Applying sports psychology to business

Adrian Moorhouse , 03 Dec 2012

Adrian Moorhouse

Sport is, and always will be, a powerful metaphor for business. Fierce competition, winning by the smallest margins, achieving goals, determination and teamwork are all key components of both worlds. But beyond metaphors, principles from the world of sport psychology can be applied to organisations to enable them to perform better.

If you were asked to take the stage and give a piano concerto to an audience of a thousand people, with 5 minutes to prepare, most people would refuse. "I don't know how to play" or "I don't know the music" they would shout. Yet we ask people to give company-wide presentations, to be an inspirational line manager or lead a review meeting without giving it a second thought. Sport psychology talks about 'deliberate practice' - dedicating time and effort to not only practice a skill or an action, but to do it in a mindful way. Not only does mindless experience, or practice, not automatically lead to expertise, but there is evidence that performance can get systematically worse with experience. It's the quality of that practice that counts - breaking tasks down into their component parts, honing in on any weaknesses, practising in a realistic environment and receiving immediate, honest feedback.

In business we can use development centres to deliberately practice business skills and actions - having difficult conversations with your line manager or making decisions under pressure, for example. Athletes spend 90% of their time practicing to spend 10% of their time performing (on the field of play). In business, we're lucky to have the inversion of 10% time to practice as we're expected to spend at least 90% of our time performing.

This concept of 'mental toughness' comes straight from sport psychology research and focusses on the personal resilience needed by an individual to perform at their peak. Research with some of the world's best athletes shows that mental toughness is the capacity to respond positively to multiple, and sometimes conflicting, pressures in order to deliver consistently high levels of performance.

It is underpinned by four core skills:

* Handling pressure

* Self-belief

* Motivation

* Focus

Take 'handling pressure', for example. Sports psychologists have found that athletes who have developed Mental Toughness are able to find ways of keeping symptoms of stress under control.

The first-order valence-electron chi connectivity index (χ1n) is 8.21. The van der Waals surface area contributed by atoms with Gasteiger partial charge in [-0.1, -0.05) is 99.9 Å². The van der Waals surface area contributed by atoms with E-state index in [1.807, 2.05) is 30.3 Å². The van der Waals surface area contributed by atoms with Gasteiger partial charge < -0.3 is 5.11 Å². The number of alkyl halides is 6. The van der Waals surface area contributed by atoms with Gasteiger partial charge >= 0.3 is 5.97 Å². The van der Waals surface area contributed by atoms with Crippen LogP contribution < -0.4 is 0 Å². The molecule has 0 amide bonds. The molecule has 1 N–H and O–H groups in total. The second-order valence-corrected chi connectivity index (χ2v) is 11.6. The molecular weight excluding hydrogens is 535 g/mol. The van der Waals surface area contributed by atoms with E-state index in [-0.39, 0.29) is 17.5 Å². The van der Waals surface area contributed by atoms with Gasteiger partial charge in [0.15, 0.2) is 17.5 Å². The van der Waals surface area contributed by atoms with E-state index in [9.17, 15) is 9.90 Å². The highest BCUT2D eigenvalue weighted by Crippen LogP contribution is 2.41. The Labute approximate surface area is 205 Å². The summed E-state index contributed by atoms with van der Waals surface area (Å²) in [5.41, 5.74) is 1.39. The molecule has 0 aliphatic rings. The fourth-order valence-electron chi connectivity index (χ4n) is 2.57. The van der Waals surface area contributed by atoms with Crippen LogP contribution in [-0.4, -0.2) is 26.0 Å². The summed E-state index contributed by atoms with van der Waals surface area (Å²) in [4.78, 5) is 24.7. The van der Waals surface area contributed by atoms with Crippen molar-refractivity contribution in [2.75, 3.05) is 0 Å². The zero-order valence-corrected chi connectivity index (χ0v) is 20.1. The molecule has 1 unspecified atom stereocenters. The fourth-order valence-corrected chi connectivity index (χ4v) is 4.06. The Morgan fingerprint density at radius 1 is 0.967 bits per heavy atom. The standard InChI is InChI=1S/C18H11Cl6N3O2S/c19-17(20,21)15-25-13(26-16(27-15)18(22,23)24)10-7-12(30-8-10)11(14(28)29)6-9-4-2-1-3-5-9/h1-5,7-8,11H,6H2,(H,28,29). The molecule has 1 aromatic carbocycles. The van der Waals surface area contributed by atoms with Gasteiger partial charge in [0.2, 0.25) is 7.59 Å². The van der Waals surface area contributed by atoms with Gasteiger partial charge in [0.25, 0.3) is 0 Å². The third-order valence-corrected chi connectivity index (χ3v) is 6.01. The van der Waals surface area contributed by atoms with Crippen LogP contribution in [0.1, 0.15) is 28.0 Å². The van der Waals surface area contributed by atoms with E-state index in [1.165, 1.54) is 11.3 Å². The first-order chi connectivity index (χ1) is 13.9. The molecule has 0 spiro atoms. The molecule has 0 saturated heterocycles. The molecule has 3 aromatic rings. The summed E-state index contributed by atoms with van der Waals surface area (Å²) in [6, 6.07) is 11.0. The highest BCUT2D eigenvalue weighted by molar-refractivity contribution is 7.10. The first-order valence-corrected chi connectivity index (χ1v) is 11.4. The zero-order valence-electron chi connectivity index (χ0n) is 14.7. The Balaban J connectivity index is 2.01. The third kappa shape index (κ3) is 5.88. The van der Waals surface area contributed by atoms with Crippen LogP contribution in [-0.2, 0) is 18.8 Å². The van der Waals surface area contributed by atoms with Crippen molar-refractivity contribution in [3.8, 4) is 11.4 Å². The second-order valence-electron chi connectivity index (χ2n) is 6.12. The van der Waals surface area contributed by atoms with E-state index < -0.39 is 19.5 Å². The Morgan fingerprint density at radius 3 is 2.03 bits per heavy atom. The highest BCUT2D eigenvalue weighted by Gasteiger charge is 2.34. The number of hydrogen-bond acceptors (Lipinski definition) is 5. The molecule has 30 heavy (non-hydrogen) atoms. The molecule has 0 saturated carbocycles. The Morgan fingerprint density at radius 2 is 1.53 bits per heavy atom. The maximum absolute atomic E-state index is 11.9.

Stress can result in both behavioural and physical symptoms that are often difficult to manage. Relaxation techniques, such as deep breathing, visualising a calm pre-performance routine and challenging negative and unhelpful thinking patterns are extremely helpful in controlling these symptoms, and are used frequently by athletes. Employees can start to tackle their reaction to pressure by first identifying factors that exacerbate stressful situations - such as not getting enough sleep, or not eating properly - and tackling those head on.

Mentally tough athletes are also able to identifying what is within their control and what is not so that they can exert as much control as possible. They accept that there are factors in their performance environment that they cannot influence, identify what they are and then focus on things they can control. For example a golfer can't control the course conditions, or the scores of his competitors, but can focus on his foot positioning and swing, which will have a beneficial impact on his own performance. Employees in an organisation can't control the actions of a competitor, or the market conditions, so shouldn't stress about them. Instead, concentrate on the options for action that they have in the situation, and making wise choices.

Talent identification In sport they have very sophisticated methods and programmes to identify and develop talent, with some athletes having been involved in programmes since childhood. They test for the obvious things required in sport - physical attributes (such as height for a rower) and skillsets (such as hand-eye co-ordination for hockey) but they also attempt to test their potential talent by looking for a learning mindset. A learning mindset includes a belief that abilities can be developed through dedication and hard work - a belief that creates a drive for learning and a resilience that is essential for any great accomplishment.